The English Attack! Pedagogical Principles are based on the conclusions of the latest brain-based learning research, with a specific focus on the factors driving the motivation of teens and young adult language learners. Our approach uses elements of the Lexical and Communicative approaches in English Language Teaching pedagogy adapted to an online environment; and input from a wide range of EFL professionals on how specific forms and formats of authentic materials; game-like interfaces and experiences, and social network communication create optimal conditions for learning.
1. Meaningful Context: All exercises, quizzes, polls, comments, games and social communication on English Attack! occurs in the context of specific content, giving it meaning. You will never encounter a disembodied, out-of-context vocabulary list on English Attack!
2. More, better input leads to more, better output: The biggest problem with most language learning occurring in a non-immersive environment (i.e. outside the country of the target language) is that learners are simply not exposed to enough input, over the course of the days, weeks and months, to develop recognition of the lexis, patterns and uses of the language being studied. English Attack ! is designed to help increase that exposure by packaging it in short-format, assisted, interactive units based on forms of online entertainment that are already part of the media and leisure consumption behavior of teen and young adult learners outside of their language-learning endeavors.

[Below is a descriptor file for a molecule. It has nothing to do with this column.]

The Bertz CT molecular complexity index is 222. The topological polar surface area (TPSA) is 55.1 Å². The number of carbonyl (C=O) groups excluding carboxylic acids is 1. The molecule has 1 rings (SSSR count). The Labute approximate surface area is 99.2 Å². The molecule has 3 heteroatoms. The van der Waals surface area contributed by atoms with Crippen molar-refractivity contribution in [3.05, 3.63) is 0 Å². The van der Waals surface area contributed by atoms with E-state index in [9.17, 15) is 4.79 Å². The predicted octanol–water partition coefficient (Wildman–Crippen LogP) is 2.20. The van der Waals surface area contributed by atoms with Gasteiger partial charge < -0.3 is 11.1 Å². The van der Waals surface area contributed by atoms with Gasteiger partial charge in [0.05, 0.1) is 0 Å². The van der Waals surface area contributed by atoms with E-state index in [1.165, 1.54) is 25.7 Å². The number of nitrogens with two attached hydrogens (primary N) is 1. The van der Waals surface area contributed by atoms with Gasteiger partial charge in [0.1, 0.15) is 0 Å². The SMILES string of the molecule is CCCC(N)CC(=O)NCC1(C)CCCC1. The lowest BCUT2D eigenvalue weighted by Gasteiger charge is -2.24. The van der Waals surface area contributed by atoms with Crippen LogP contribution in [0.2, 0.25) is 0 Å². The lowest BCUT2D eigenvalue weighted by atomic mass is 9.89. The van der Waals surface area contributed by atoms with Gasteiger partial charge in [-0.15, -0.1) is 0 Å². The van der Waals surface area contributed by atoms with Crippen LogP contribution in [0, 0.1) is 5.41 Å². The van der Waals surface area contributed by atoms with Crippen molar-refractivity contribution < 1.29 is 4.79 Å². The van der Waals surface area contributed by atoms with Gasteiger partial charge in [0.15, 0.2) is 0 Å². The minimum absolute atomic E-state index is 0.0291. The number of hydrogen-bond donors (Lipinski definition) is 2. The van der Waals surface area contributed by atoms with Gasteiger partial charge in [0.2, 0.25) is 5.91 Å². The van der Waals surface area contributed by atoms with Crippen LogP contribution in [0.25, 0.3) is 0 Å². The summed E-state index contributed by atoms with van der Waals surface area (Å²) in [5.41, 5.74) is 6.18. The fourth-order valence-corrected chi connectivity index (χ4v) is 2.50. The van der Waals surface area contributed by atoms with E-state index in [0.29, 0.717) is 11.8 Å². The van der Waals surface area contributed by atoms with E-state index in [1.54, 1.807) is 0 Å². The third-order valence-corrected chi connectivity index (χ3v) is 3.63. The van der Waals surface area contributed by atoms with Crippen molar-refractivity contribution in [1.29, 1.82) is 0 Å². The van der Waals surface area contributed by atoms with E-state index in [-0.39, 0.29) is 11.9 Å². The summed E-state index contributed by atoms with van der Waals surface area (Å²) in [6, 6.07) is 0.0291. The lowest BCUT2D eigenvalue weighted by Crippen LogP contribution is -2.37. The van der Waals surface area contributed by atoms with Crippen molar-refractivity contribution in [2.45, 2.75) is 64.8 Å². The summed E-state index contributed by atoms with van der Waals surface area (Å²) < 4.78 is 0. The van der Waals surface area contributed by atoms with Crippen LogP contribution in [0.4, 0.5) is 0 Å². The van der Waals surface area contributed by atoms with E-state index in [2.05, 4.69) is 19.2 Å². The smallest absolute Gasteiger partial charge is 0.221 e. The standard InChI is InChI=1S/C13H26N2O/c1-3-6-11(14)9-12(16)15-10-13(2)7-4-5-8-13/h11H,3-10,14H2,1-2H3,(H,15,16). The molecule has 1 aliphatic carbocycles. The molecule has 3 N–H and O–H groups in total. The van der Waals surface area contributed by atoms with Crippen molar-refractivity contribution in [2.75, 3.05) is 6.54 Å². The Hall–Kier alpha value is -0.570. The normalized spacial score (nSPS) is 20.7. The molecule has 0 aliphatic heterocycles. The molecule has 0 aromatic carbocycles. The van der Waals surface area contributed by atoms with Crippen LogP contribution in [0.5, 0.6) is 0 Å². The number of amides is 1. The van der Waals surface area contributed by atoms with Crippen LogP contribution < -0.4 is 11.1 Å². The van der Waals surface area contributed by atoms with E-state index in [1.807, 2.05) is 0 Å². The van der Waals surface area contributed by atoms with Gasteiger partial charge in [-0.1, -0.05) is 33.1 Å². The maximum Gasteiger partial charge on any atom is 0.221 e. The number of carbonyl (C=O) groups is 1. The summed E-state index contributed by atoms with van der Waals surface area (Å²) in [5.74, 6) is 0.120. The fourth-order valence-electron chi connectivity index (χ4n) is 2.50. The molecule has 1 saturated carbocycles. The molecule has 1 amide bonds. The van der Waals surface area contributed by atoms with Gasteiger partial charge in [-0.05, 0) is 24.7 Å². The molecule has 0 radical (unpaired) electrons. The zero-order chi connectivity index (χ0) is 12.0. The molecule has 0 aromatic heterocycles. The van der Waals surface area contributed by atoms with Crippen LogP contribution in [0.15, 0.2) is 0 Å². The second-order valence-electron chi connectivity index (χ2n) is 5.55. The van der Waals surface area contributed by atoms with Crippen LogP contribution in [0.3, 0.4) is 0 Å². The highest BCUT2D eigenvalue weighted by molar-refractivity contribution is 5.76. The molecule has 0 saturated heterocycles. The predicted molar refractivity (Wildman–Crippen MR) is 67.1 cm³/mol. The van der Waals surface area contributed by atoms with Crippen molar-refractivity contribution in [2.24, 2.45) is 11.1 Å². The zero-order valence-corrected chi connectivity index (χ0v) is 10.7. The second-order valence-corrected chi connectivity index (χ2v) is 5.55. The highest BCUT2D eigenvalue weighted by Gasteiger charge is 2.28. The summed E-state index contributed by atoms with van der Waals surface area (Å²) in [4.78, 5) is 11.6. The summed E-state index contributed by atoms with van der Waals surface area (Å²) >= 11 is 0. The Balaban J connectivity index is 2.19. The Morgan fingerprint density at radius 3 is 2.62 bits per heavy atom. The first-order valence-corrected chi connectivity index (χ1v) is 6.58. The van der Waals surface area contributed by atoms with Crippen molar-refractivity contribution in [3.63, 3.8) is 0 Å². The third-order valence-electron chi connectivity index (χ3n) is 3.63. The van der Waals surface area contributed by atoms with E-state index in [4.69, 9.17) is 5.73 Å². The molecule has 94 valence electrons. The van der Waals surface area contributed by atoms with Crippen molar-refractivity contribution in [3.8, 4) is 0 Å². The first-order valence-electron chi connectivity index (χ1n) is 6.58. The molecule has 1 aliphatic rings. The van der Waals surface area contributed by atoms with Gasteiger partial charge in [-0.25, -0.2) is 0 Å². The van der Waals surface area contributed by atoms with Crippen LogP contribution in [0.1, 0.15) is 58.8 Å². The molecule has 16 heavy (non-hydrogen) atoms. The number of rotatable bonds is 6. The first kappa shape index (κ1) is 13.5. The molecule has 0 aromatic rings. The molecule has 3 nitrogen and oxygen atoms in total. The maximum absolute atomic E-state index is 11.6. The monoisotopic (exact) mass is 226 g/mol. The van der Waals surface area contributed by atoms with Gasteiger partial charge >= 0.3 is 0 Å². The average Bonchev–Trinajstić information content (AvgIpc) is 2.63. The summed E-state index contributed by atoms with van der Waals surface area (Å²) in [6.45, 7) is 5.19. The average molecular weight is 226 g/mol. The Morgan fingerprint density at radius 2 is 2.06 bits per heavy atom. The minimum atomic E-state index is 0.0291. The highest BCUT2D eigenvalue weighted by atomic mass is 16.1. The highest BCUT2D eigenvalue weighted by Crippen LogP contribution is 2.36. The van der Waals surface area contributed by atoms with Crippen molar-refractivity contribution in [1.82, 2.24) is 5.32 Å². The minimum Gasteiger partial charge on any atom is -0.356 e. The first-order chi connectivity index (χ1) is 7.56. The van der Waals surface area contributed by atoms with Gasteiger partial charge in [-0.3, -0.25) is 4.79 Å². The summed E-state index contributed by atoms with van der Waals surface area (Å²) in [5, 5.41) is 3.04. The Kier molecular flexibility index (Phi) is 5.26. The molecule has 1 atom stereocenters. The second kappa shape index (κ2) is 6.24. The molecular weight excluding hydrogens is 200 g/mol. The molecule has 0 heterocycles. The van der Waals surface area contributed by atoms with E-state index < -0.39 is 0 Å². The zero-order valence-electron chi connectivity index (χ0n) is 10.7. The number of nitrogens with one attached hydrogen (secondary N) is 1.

3. 100% Authentic Materials: The role of English Attack! is not to compete with language teachers and classrooms in clarifying structure, but rather to expose learners to real-life lexis, phonology, usage and use, with all their contradictions and exceptions. Thus all materials on the site are authentic, i.e. devised for a general English mother-tongue public and not artificially created for L2 learners.